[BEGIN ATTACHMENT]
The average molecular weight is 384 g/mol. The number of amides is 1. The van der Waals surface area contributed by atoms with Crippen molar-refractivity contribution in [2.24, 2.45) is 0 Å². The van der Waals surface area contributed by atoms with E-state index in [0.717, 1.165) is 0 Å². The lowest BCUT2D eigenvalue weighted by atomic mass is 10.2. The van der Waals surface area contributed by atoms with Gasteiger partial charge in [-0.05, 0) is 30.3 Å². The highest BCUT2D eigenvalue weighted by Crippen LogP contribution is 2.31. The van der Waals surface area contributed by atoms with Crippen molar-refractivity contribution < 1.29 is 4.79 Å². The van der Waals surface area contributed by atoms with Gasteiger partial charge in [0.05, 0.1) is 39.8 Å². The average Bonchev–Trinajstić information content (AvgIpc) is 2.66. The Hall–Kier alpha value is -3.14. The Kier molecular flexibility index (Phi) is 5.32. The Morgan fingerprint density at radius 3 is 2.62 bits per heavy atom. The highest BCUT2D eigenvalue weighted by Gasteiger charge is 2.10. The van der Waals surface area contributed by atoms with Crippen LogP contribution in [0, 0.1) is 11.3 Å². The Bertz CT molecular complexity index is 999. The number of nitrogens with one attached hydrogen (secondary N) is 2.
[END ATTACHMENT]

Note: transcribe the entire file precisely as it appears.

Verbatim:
The average molecular weight is 384 g/mol. The number of amides is 1. The van der Waals surface area contributed by atoms with Crippen molar-refractivity contribution in [2.24, 2.45) is 0 Å². The van der Waals surface area contributed by atoms with E-state index in [0.717, 1.165) is 0 Å². The lowest BCUT2D eigenvalue weighted by atomic mass is 10.2. The van der Waals surface area contributed by atoms with Gasteiger partial charge in [-0.05, 0) is 30.3 Å². The highest BCUT2D eigenvalue weighted by Crippen LogP contribution is 2.31. The van der Waals surface area contributed by atoms with Crippen molar-refractivity contribution < 1.29 is 4.79 Å². The van der Waals surface area contributed by atoms with Gasteiger partial charge in [0.05, 0.1) is 39.8 Å². The average Bonchev–Trinajstić information content (AvgIpc) is 2.66. The Hall–Kier alpha value is -3.14. The Kier molecular flexibility index (Phi) is 5.32. The Morgan fingerprint density at radius 3 is 2.62 bits per heavy atom. The highest BCUT2D eigenvalue weighted by Gasteiger charge is 2.10. The van der Waals surface area contributed by atoms with Crippen LogP contribution in [0, 0.1) is 11.3 Å². The Bertz CT molecular complexity index is 999. The number of nitrogens with one attached hydrogen (secondary N) is 2.